BJ Upton, Braves finalize $75.25M, 5-year deal


BJ Upton, Braves finalize $75.25M, 5-year deal

ATLANTA (AP) Jason Heyward was in the audience as B.J. Upton was introduced Thursday as Atlanta's new centerfielder.

That made manager Fredi Gonzalez smile as he realized he didn't have to worry so much about finding the third starter in his outfield.

``Shoot, we may not even need a left fielder,'' Gonzalez said. ``With him playing center and Jason, who just won a Gold Glove, in right, it's going to be fun watching these guys cover some ground in the outfield.''

Upton was given a No. 2 Braves jersey after finalizing a $75.25 million, five-year contract - the biggest ever given a free agent by the franchise. He gets a $3 million signing bonus payable by Dec. 31 and salaries of $12.45 million next season, $13.45 million in 2014, $14.45 million in 2015, $15.45 million in 2016 and $16.45 million in 2017.

The 28-year-old spent his first eight big seasons with Tampa Bay. He hit .246 with 28 homers, 78 RBIs and 31 steals this year and replaces Michael Bourn in center. He is not expected to fill Bourn's role as a leadoff hitter.

Braves general manager Frank Wren said adding a right-handed hitter gives more balance to a lineup that includes left-handed hitters Brian McCann, Freddie Freeman and Heyward. Wren said the right-handed power from a centerfielder made Upton especially attractive.

``It's one thing to have a leadoff hitter, which has been great for us, having that true leadoff hitter,'' Wren said, referring to Bourn. ``We feel like we can find that or create that. But to get someone who can play center field at (Upton's) caliber and can also hit 20 to 30 home runs, that's a different dimension. We felt like that would really add to our offense and make our offense deeper.

``We were so left-handed dominant over the last number of years,'' Wren added. ``Now to be able to better balance our lineup left and right, that was something we felt could really enhance our team.''

Martin Prado is expected to move from left field to replace the retired Chipper Jones at third base. Wren said he believes third base is Prado's best position, but he said Prado's versatility gives the team options during talks at next week's winter meetings.

``It narrows our focus a little more, whether it's leadoff or left field or that combination,'' Wren said. ``Martin Prado can continue to play left field ... and he can go to third base, so we have some flexibility with the way our roster is constructed.''

Wren said internal options in the search for a new leadoff hitter include Prado and shortstop Andrelton Simmons, who hit .289 as a rookie.

Upton, also courted by Philadelphia, said he was won over when he visited the Braves on Nov. 15. Gonzalez, Wren and former manager Bobby Cox were part of the Braves' welcoming committee.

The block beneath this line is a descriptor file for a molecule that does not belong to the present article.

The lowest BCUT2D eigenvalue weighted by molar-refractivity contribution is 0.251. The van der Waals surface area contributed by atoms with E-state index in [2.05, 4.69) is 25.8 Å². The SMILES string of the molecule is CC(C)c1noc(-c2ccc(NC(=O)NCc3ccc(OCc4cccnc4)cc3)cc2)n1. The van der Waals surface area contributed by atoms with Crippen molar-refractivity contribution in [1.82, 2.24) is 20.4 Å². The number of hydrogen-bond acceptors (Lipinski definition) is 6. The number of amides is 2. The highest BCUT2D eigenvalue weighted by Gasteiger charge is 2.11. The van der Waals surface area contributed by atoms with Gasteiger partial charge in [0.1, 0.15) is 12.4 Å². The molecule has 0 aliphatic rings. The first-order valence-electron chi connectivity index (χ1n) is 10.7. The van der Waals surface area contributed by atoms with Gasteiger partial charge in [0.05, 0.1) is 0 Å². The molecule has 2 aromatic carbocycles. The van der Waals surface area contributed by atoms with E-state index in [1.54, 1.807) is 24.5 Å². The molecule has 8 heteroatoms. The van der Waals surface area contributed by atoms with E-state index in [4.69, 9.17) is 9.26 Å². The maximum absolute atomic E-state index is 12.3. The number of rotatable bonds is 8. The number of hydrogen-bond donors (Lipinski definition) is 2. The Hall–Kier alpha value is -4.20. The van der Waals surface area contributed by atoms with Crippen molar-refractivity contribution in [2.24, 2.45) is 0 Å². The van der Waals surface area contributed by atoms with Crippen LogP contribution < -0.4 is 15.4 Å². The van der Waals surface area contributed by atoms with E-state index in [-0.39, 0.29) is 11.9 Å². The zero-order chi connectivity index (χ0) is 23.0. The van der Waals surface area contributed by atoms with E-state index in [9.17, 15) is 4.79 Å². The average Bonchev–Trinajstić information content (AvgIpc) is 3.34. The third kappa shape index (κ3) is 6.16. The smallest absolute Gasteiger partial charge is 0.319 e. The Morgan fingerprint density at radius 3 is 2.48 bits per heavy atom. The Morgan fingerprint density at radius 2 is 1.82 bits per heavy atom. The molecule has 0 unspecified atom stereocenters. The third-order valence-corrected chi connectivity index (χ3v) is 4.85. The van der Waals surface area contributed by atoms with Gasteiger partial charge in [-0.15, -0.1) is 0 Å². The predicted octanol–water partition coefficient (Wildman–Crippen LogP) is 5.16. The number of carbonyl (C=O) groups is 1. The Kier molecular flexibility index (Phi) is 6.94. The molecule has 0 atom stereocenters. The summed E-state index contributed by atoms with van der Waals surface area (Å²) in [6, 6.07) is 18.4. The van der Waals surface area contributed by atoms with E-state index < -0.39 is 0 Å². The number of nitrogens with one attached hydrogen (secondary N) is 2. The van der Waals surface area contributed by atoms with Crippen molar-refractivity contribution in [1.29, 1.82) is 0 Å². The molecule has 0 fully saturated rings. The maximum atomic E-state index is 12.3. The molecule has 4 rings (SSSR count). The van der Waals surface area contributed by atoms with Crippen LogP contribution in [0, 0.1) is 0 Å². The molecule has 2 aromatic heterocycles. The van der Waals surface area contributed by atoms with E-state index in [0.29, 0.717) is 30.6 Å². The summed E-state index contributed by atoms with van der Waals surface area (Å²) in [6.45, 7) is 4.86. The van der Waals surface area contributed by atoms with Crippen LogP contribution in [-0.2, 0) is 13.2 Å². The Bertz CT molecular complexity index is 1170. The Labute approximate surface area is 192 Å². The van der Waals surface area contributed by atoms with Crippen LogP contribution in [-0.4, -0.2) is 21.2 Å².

``I came in on that trip and really never felt like that before,'' Upton said. ``They really made me feel like I was part of the Braves family. ... Bobby was great. It feels like I've known him for years. These guys, they got me. There's no other way to put it. They had me when I came here and I left and I felt really good about it.''

Upton's home run totals have increased in each of the last three seasons, but he has hit below .250 with more than 150 strikeouts in four straight years.

Upton said his goal is to hit ``better than I've been the last three or four years.''

``I expect a lot out of myself,'' he said. ``I felt, yeah they were OK years, decent years, but I think I can be a lot better. Hopefully I can get the batting average up and cut down on the strikeouts and other than that continue to do what I'm doing.''

Bourn hit .274 with 42 stolen bases this year but he had 155 strikeouts, almost as high as Upton's 169. The Braves believe Upton's big advantage in power over Bourn, who hit only nine homers, more than makes up for the additional strikeouts.

Wren said losing a first-round draft pick to Tampa Bay was not a factor because the team will gain a similar selection when Bourn signs elsewhere.

``The first-round pick we'll pick up for Bourn will be somewhere in the 26-to-30 range and we lost like the 26th pick,'' Wren said. ``So it's negligible, probably within five picks of each other. It won't really be a difference at all. That's the projection we have now.''

Heyward, who had 27 homers and 21 stolen bases this season, said adding a similar power-speed player in Upton is ``awesome'' for the team.

``He's able to do some things you have to worry about on the offensive and defensive side of the ball,'' Heyward said.

Upton won't be the only star in the Braves' lineup, but he'll be in the spotlight, thanks to the big contract.

``I hope there's no added pressure, but I've dealt with things like that in the past,'' he said. ``I know what's expected of me. I won't put any added pressure on myself. I'll just go out and do what I can to help this team win.''